Editor: Explain why the Millstein Center's Policy Briefing No. 3 (Policy Briefing) focuses particularly on the proxy voting practices of institutional investors and the global proxy advisory industry.
Millstein: The answer is pretty simple, Al. The entire legitimacy of the corporate governance structure depends on effective oversight - shareholders oversee directors and directors oversee management. Shareholders are supposed to elect directors and directors to select management. The periodic election process is a reminder of the oversight role of shareholders and directors. The integrity of the voting system is critical. If it doesn't work right, the system suffers.
As we have learned in the past few years, you and I as individuals don't matter very much in this voting system. Our stock is in most instances not held in our name, so the vote is cast by intermediaries such as pension funds, mutual funds, banks, insurance companies and so on. We hope they vote in what is in our best interest, rather than theirs.
The integrity of the system depends on whether or not we feel comfortable that the intermediaries and their advisors are voting their shares in what is in our best interest rather than their own. This is why the Millstein Center decided to make the proxy voting issue a priority.
Editor: Why did the Center think that, given the current financial crisis, this was a good time to focus on the proxy voting issue?
Millstein: I think that what bothered the Center was that the crisis raised issues about the quality of decision making by intermediaries who were investing our money. The problem the crisis presents is that the intermediaries, mainly the pension and mutual funds, were risking our money by investing it in risky enterprises using very, very risky financial instruments. They did this because they were seeking greater returns - and there is nothing wrong with that. The question is whether or not they were taking enough care in investing what was essentially our money. Pension fund money fueled a lot of what was going on that contributed to the crisis. The beneficiaries - people like us - have a right to know whether the intermediaries understood the risks that they were taking with our money. I'm not sure they did. That raises questions about whether in voting the shares invested on our behalf, they are properly considering our long-term interests as the ultimate beneficiaries of those investments.
Editor: I have heard that some proxy advisors and institutional investors take a flat-out position that poison pills are bad and vote against any director who might ever have voted for a poison pill even where that vote involved a particularly vulnerable company where a takeover at that time might not have been in the long-term interest of shareholders.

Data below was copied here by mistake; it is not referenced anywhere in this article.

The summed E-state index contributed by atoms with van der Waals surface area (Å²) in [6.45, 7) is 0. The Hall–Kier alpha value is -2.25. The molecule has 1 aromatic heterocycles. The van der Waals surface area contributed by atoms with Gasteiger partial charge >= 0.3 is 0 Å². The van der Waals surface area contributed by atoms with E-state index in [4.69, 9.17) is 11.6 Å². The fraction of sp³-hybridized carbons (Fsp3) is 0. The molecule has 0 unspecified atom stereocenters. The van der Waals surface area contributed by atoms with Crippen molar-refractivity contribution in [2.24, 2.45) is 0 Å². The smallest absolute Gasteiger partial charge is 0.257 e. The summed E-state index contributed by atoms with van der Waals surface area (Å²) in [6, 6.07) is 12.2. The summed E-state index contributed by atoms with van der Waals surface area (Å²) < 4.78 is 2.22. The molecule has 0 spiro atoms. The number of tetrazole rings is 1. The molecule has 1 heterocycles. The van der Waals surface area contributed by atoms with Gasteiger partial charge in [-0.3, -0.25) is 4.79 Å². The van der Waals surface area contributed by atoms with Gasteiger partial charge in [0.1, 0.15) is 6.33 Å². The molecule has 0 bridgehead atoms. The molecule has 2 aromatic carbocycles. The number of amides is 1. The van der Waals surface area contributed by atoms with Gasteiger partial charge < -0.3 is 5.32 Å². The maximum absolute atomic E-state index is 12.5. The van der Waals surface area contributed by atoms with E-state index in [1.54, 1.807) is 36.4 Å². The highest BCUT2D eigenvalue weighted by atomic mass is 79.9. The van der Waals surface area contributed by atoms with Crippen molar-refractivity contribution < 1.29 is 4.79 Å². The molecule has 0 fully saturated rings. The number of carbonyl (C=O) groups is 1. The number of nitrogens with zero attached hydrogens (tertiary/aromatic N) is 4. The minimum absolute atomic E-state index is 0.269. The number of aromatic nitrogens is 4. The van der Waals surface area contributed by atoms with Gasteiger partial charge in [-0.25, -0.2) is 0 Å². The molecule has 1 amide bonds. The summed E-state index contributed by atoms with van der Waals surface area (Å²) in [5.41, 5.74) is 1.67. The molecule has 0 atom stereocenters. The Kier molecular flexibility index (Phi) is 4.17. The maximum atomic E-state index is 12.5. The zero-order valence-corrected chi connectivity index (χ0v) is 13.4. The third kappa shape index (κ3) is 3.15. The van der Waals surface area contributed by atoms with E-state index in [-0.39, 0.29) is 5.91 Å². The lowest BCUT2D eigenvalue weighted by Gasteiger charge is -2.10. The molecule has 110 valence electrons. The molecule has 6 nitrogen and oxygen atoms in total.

Millstein: That is a possibility, but I don't think most rational people object to poison pills if they are used for the purposes of obtaining a better bid or protecting a corporation against low-balling. The original difficulty with them was their use to "just say no" to anything that threatened the tenure of entrenched management. More recently, courts have ruled that you can use a poison pill for defensive purposes to make sure that you are not being lowballed - to get the best price for shareholders.
Editor: Let me ask you about the Center's role in deciding to pursue issues related to voting. Why did it consider them so important?
Millstein: For the reasons I stated, it felt that the integrity of the voting system is critical to the legitimacy of corporate governance in general.
Editor: What role did you play in shaping the direction of the Policy Briefing in terms of its conclusions?
Millstein : It is very important to distinguish between shaping the Policy Briefing and determining the process followed. My role and that of Steve Davis, the Center's Senior Fellow, was to bring people together who we thought were the heart and soul of the industry - those representing shareholders, issuers, pension funds and proxy advisors headed up by Lynn Turner in whom we have a lot of confidence. Lynn, as you know, was the SEC's Chief Accountant for many years. We brought them together to discuss the issues at a one-day Roundtable. The Policy Briefing reflects a sense of the views they expressed that day rather than my view or Steve's view. The Roundtable was conducted under Chatham House rules so the participants know that they will not be directly quoted. That permits them to let their hair down and really tell us what they think is going on.